David Peter Cormode1, Gitte Oskov Knudsen1, Amanda Delshad1, Nicole Parker2, Peter Jarzyna1, Torjus Skajaa3, Karen C. Briley-Saebo1, Ronald E. Gordon4, Zahi Adel Fayad1, Savio L C Woo2, Willem J M Mulder1
1Radiology, Mount Sinai School of Medicine, New York, NY, United States; 2Department of Gene and Cell Medicine, Mount Sinai School of Medicine, New York, NY, United States; 3Clinical Institute and Dept. of Cardiology, Aarhus University, Skejby, Denmark; 4Pathology, Mount Sinai School of Medicine, New York, NY, United States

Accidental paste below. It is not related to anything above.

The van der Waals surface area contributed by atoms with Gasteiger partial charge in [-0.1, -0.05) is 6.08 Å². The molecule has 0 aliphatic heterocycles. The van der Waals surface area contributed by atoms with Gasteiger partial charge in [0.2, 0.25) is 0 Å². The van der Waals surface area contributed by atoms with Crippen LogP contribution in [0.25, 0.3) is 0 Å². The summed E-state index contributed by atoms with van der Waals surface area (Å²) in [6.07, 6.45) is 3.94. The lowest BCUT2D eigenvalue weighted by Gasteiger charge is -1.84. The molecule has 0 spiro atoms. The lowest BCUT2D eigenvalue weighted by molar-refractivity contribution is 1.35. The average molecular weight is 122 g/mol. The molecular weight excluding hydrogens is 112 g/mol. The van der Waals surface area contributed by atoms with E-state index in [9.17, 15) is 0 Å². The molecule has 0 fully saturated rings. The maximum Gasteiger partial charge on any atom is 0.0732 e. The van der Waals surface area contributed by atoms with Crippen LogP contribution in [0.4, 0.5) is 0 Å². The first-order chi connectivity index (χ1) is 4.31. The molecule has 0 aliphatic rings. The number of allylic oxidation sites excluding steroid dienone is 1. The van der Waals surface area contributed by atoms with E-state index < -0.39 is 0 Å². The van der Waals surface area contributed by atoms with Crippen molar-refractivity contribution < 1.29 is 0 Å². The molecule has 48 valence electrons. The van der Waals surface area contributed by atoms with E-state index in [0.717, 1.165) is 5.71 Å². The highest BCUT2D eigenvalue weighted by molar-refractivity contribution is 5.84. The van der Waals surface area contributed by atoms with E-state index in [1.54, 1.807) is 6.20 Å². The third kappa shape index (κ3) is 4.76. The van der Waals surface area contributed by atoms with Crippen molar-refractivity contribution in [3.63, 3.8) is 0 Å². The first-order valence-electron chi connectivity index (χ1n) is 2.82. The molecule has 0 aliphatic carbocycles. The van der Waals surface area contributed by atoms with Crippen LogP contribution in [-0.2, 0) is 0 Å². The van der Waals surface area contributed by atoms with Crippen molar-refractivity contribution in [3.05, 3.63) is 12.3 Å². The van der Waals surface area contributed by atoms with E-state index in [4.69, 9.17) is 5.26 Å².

We have developed a fluorescent iron oxide nanoparticle platform with a gene transfection-enabling polymeric coating. This platform allows gene transfer to be studied via MRI, fluorescence and TEM imaging techniques. We have studied this platform in the setting of liver disease and the effect of varying the polymeric coating by increasing the PEG content from 0-25%. We found that the MRI and fluorescence contrast in the liver was unaffected by the particle coating, however, the cellular distribution was skewed from the Kupffer cells to the therapeutically relevant hepatocytes when the percentage of PEG was increased.